"That is the kind of fear that Kagame… [has instilled in Rwanda]."

However, according to Karega, these are "mere allegations levelled by individuals with a political vendetta". Gihana's claims, he said, are entirely based on hearsay. "Rwanda spends its major resources on productive activities for poverty reduction, not for monitoring fictitious threats. We don't see those [people] who are raising these allegations as a voice with a credible agenda."

No barometer
According to Karega, Gihana's allegations come from a "tiny group of disgruntled former officials".

Gihana believes that the  Rwandan National Congress is a "revolution". Although there is "no barometer" to measure the number of  the congress supporters in Rwanda, Gihana is confident that it is "growing rapidly".

He believes the growing popularity of the Rwandan National Congress is because it appeals to the unity of all tribes. "We are trying to make sure that this country belongs to all of us – regardless of which tribe we come from. The national congress's aim is to heal the wounds of the past. What we want is reconciliation – real reconciliation."

A recent United Nations report implicates Rwanda's defence minister in the M23 rebel group that invaded the eastern part of the Democratic Republic of Congo (DRC) a fortnight ago. According to Gihana, the Rwandan government was targeting the area because it was a border where the opposition, such as the Rwandan National Congress, could attack.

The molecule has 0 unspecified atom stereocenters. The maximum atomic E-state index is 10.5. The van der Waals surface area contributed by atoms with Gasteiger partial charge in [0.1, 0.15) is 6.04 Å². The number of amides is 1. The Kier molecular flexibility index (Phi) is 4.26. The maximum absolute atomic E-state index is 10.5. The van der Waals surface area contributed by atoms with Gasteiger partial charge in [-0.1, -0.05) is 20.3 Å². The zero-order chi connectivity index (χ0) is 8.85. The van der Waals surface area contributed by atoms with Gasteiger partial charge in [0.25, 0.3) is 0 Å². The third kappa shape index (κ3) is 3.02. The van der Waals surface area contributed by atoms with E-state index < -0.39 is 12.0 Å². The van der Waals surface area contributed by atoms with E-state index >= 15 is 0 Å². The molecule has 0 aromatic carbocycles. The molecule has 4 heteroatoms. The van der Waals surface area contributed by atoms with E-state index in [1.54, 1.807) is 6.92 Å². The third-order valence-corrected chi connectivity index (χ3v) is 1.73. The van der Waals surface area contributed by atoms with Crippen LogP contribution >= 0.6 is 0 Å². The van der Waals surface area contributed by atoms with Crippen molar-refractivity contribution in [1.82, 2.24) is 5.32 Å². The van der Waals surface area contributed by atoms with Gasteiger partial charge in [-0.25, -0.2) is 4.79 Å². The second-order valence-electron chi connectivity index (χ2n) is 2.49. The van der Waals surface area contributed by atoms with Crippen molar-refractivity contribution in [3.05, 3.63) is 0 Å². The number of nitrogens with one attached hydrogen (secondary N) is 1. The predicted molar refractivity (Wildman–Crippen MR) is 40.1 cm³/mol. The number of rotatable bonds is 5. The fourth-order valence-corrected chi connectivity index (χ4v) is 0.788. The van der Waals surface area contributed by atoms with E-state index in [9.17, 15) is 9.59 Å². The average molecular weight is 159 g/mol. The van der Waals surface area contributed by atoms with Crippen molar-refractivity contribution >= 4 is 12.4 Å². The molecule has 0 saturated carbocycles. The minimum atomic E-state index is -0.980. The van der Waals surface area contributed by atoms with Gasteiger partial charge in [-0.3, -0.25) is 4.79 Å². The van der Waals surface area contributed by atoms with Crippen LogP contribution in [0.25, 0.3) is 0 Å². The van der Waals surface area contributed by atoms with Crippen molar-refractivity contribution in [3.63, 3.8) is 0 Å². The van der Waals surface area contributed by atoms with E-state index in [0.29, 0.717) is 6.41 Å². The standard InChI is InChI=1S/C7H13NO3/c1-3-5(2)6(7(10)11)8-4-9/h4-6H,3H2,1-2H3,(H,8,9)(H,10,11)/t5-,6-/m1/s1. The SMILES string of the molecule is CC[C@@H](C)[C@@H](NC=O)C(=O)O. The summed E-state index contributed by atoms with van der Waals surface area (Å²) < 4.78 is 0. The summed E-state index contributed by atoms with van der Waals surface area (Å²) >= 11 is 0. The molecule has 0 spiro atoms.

Fritz Nganje, researcher for the Institute for Global Dialogue, told the M&G: "there is little doubt… of Rwanda's interference in the eastern DRC, to promote both its security and economic interests." But while Nganje said that Rwanda has a genuine cause to defend its government and territory from the threats of rebel groups operating from the east of the DRC, there was more to it than that.

"There are strong indications that Rwanda’s economy is benefitting from the mineral wealth of the Kivu provinces of eastern DRC, making it imperative that it continues to influence the dynamics in that region through proxy armed groups," he said.

Karega dismissed these claims. "There was no need for Rwanda to invade Congo when both governments were conducting joint operations to tackle the prevalence of multiple armed groups in the DRC," he said.

Changing perception
Nevertheless, according to Amy Niang, who lectures in international relations at the University of the Witwatersrand, decisions by Kagame's traditional financial backers to decrease aid to the country signal the once supportive West's changing perception of his regime.

Partly due to a "guilt-ridden conscience", the United Kingdom and the United States have heavily supported the Kagame government, said Niang.

Nganje agreed, citing the US and UK backing of Rwanda's 1996 invasion of the DRC.

However, "such support has been toned down", due to accusations against Rwanda for its "violent looting" of the place, Niang said.

The US decision to cut aid to Rwanda could be a turning point, she continued.

"This decision might signal an end to the exceptionality treatment and reverence for [Paul Kagame] – one of Africa's most intriguing leaders."